As ever yours,

Leo Strauss

LS:ef

***

THE UNIVERSITY OF CHICAGO
Chicago 37, Illinois
Department of Political Science

November 16, 1962

M. Alexandre Kojeve
13 Bd. du Lycee
Vanves (Seine)
France

Dear M. Kojeve:

I believe that a month's stay here would be perfectly agreeable to the authorities here. Unfortunately, the months June-September would be the worst from our point of view. What about April, or say April 10-May 10? Be so good as to let me know as soon as possible.

What you say about my preface to my book on Spinoza is not entirely new to me. I think I have taken into consideration your objection, whereas you have not taken into consideration the point which I make. Perhaps we can clear up this difficulty when you come here.

With kindest regards.

As ever yours,

Leo Strauss

***

THE UNIVERSITY OF CHICAGO
Chicago 37, Illinois
Department of Political Science

January 25, 1963

M. Alexandre Kojeve
13 Bd. du Lycee
Vanves (Seine), France

Dear M. Kojeve:

I am sorry that it took me such a long time to reply to your letter. There are all kinds of administrative difficulties, to say nothing of my own work. I eventually succeeded in talking to the individual who is in charge of the lectures such as those which I hope you will give. They are having a meeting next week; for one reason or the other he insists on corresponding directly with you. So I expect that you will hear from him within the next two weeks.

I am now writing the third and last chapter of a short book to be entitled The City and Man (Aristotle's politics; Plato's Republic; Thucydides). Around Easter Pines' new translation of Maimonides' Guide with a rather long introduction by me [1] as well as <a> History of Political Philosophy [2] written by my former students, and, last but not least, the English version of Gallimard's On Tyranny will be out. You may have heard that Bloom has succeeded in becoming a member of the Political Science profession.

With kindest regards.

As ever yours

Leo Strauss

Ls:ef

***

June 3, 1965

Dear Mr. Kojevnikoff,

Thank you so much for your letter. I have told Cropsey that you did not get a copy of the Festschrift. He is certain that the publisher sent you one. Perhaps you can check once more at home.

I very much regretted that you could not make a side-trip to Chicago. As for myself, I hardly travel any more. I experience considerable discomfort ever since my circulation has stopped functioning properly. In any case, Gildin, who has evidently sat at your feet with open ears and open mouth, has given a detailed report on your political views. I was pleased to see that you are just as critical of D.S. liberals as I am. It did not surprise me, because I know there is reason, and that you are reasonable.

I almost came to Europe this Spring: I had accepted an invitation from Hamburg for the 1965 S<ummer> S<emester>,but then had to cancel it for reasons of health. I should have liked to see with my own eyes how things are developing in Germany. From intelligent young Germans I got the impression that the development exhibits a certain parallelism to 1830 and ff: a turning away from German speculation (in the twentieth century, away from Heidegger) toward Western positivism (that is to say, American social science).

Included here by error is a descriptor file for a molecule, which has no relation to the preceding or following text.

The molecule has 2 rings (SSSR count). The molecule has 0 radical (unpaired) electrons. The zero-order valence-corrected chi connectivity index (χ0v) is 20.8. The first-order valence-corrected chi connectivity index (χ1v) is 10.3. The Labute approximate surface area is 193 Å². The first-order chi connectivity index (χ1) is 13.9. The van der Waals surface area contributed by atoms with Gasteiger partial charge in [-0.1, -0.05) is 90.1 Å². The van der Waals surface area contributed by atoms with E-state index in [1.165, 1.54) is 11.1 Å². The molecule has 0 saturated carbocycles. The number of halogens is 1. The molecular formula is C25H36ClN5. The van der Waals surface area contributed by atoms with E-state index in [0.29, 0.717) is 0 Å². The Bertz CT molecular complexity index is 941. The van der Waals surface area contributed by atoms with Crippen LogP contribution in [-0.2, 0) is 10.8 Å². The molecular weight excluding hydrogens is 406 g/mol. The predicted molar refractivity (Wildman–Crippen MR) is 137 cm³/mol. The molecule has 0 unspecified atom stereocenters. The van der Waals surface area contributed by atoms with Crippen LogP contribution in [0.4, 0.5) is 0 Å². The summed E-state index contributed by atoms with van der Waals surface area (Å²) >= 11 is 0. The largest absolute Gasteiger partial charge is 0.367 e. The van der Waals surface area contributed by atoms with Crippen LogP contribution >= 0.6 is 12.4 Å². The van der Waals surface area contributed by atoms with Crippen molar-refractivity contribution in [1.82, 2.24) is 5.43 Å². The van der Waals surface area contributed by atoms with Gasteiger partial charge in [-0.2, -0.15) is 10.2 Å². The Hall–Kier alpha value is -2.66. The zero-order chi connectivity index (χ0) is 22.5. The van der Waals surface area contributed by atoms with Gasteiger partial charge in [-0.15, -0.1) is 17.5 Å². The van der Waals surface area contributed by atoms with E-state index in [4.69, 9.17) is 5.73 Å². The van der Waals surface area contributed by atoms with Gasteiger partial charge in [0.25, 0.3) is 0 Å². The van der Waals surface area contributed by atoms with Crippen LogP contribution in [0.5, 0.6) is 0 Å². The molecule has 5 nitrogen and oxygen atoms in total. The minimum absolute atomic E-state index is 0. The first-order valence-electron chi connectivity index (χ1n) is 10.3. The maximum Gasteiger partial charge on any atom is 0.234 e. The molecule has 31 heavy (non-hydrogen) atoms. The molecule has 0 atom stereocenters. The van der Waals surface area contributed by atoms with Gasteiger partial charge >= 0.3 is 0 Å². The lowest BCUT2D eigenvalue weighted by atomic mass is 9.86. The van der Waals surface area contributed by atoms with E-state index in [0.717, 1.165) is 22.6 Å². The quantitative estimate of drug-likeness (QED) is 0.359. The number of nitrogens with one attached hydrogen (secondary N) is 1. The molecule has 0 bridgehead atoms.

I did not get your Koyre essay. Please do send it to me. Or do you mean your contribution to the Melanges Koyre. [1] That one I did indeed get; it arrived together with your letter.

I was unable to write to Mrs. Koyre. That is very bad. I trust that she will forgive me.

As for your contribution to my Festschrift, I had been acquainted with it for a long time, since you had sent me the manuscript. I was very gratified, since it shows that persecution and the art of writing are not some fancy. (Incidentally, a young American -- Hathaway -- is currently working on the pseudo-Dyonisius from your point of view. [2] I have referred him to your observations regarding the neo-Platonists.)

I have just finished dictating a book, Socrates and Aristophanes. [3] I believe that it will elicit an occasional smile from you, and not only because of Aristophanes' jokes and of my Victorian paraphrases of them. If all goes well, I will then turn to Lucretius.

Did you get my The City and Man? [4] And what do you say about Klein's Meno? [5]

Cordially as ever,

Your

Leo Strauss
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Re: On Tyranny, by Leo Strauss

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Editorial Notes

Strauss to Kojeve, 6 December 1932

A postcard, written in German; two holes punched in along one edge, with a view to filing the card in a binder.

Strauss to Kojeve, 13 December 1932

A postcard, written in French; holes punched in.

Strauss to Kojeve, 17 December 1932